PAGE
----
In the passage (Acts 11:19-26) there are some things I want to flag up, about the relationship between the more established church and the church that was emerging in a different cultural context. The church in Jerusalem although it was in its infancy, was also the church of the beginning, and so could have considered itself normative. I find it interesting to see the response of the Jerusalem church to the news of many people becoming Jesus-followers in Antioch.
They send one of their own leadership to take a look and see. In many ways one might have expected them to send Peter, given his recent experience with God’s move amongst gentiles, but instead they send Barnabus, the son of encouragement that we have seen ministering so effectively, in his gentle, nurturing way, in the life of the early church.
Barnabus was trusted, considered wise, a leader, experienced. He looks at the situation, identifies what God is doing there and seeks to encourage that.
When he came and saw the grace of God, he was glad; and he exhorted them all to remain faithful to the Lord with steadfast purpose; for he was a good man, full of the Holy Spirit and of Faith. (Acts 11:23, 24)
I wonder if we translate this to our contemporary situation whether the same could be said? Are churches releasing their wise, Spirit and faith filled, mature leaders to go and encourage what God is doing in different and emerging contexts? Is this a model we might want to look at? Often we consider the emerging church scene to belong to younger leaders. Maybe one of the keys to seeing real spiritual maturity in new expressions of church is for leaders from more established church to come and nurture and encourage, rather than stand at a distance and criticise.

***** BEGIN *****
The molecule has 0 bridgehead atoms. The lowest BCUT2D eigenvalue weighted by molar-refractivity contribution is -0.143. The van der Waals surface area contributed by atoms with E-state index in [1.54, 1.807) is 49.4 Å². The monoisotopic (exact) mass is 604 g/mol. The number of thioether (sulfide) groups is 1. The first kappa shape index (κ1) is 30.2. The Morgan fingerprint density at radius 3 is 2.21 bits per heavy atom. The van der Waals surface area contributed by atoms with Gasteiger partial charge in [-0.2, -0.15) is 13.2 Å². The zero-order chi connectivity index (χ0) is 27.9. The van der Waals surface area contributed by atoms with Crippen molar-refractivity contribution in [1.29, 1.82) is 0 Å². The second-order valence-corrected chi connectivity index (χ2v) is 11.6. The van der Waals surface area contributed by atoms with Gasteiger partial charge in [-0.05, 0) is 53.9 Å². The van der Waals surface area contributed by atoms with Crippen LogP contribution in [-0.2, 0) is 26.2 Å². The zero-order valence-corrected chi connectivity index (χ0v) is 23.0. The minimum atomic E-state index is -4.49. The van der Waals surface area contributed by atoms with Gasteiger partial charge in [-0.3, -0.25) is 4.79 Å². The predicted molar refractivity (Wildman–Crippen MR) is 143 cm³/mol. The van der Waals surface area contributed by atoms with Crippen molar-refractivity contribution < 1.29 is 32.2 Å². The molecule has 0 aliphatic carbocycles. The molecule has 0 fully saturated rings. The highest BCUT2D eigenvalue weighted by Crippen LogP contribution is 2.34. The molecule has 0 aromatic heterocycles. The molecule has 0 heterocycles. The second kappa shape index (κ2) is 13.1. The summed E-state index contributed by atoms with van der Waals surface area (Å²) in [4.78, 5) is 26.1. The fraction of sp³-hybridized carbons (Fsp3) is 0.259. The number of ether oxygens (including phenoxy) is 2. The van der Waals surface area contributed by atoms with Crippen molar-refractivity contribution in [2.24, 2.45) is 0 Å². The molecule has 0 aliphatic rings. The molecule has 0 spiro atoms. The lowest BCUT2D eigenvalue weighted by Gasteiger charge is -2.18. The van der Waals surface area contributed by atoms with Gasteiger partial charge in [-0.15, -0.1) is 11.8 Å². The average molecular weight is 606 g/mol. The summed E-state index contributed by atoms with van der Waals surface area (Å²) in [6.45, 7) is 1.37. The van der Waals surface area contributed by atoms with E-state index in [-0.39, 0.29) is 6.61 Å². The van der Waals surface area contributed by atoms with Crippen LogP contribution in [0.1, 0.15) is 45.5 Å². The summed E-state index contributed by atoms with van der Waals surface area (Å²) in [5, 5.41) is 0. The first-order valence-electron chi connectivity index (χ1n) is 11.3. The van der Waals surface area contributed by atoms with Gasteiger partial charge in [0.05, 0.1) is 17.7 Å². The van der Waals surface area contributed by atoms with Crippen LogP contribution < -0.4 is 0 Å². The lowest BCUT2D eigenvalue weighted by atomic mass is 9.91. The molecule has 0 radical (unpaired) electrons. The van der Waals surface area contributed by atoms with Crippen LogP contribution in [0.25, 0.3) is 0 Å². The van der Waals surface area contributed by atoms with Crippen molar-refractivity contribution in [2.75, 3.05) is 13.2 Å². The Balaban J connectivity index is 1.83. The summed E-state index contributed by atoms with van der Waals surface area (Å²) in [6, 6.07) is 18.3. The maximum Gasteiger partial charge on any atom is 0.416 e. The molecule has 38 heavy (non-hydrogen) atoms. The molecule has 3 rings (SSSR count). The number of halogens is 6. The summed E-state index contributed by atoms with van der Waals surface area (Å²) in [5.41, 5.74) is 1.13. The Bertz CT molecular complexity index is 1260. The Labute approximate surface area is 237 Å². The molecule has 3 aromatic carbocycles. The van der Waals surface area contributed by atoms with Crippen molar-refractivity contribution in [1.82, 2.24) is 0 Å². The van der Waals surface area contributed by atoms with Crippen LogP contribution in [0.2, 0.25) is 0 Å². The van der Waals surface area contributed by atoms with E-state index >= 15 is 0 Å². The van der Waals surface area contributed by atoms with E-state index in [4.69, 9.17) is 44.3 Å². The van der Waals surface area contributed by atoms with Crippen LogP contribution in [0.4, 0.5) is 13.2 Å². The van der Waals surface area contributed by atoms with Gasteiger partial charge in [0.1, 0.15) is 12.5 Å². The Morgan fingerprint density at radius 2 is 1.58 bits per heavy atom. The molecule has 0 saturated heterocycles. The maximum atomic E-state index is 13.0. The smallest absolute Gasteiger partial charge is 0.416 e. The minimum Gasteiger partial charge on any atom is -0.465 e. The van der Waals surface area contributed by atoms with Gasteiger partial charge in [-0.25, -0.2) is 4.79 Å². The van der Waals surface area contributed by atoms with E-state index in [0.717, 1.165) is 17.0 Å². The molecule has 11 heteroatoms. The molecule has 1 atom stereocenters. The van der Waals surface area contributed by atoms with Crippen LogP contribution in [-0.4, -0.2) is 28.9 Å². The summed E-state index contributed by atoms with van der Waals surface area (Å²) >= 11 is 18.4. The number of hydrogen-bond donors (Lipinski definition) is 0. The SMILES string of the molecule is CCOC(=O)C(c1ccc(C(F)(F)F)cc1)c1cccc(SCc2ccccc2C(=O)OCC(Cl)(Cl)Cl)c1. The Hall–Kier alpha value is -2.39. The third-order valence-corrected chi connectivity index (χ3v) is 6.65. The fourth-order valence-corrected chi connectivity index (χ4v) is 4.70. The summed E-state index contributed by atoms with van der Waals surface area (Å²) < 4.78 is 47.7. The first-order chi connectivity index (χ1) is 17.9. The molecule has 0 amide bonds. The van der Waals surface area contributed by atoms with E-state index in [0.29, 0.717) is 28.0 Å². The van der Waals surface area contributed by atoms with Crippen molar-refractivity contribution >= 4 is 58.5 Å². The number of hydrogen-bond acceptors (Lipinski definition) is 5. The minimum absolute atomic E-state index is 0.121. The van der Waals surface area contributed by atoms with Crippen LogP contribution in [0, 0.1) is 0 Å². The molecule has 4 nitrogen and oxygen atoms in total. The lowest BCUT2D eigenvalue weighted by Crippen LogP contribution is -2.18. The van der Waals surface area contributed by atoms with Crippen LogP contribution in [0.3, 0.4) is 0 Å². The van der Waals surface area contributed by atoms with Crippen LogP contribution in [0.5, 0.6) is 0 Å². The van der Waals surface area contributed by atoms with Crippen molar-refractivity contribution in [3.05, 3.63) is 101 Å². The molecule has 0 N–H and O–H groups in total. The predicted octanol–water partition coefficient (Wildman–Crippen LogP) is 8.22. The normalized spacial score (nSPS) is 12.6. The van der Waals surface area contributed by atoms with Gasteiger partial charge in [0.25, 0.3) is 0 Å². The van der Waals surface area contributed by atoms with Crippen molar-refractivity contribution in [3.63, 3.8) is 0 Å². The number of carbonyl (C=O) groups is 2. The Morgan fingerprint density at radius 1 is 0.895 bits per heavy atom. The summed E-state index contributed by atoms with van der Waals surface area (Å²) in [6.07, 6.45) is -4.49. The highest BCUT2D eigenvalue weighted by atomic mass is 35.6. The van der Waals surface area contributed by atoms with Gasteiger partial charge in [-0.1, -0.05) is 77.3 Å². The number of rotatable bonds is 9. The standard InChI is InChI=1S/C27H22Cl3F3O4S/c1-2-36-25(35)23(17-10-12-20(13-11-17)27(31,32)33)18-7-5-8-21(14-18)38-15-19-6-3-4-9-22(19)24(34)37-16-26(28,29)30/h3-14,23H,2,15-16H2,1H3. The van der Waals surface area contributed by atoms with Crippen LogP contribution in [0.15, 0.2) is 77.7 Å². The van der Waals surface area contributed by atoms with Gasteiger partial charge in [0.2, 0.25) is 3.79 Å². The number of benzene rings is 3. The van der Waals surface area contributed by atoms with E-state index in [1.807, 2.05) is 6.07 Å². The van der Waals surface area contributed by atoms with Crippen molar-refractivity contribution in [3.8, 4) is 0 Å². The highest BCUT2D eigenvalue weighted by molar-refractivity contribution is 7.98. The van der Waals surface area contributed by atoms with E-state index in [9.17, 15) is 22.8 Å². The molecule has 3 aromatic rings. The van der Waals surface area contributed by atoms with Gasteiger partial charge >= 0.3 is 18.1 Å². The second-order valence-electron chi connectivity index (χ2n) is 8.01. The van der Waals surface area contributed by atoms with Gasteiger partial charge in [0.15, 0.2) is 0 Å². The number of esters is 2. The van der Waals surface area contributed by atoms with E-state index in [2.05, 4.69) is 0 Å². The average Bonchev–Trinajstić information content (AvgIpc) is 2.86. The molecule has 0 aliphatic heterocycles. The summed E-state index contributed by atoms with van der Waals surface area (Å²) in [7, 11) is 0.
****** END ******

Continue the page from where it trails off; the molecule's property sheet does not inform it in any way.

Barnabus’ next act is to go and get Paul from Tarsus and spend a year with him in Antioch teaching and encouraging. Barnabus is prepared to consider what resources need to be diverted to the new church to ensure its growth and development. Are established churches looking to the most gifted and able people to move into emerging situations? In our own Baptist family it often seems that the most able ministers are in the strongest churches. There is undoubtedly a need for established churches to have good leadership, but it does strike me as a bit odd that the weakest of our churches are often only able to call upon the services of the weakest of our ministers, whilst many of our most talented ministers are working in churches that really don’t need them, churches could sustain ministry using their own resources and talents.
I’m sure there’s more to write (as dangerous as it is to write that, given the 3 month break between blogs on this subject) and so I’ll consider it again in the future. In the meantime, I’d really welcome comments on these two ideas – how well is the established church doing at encouraging rather than berating, and how might resources best be identified and used in emerging contexts?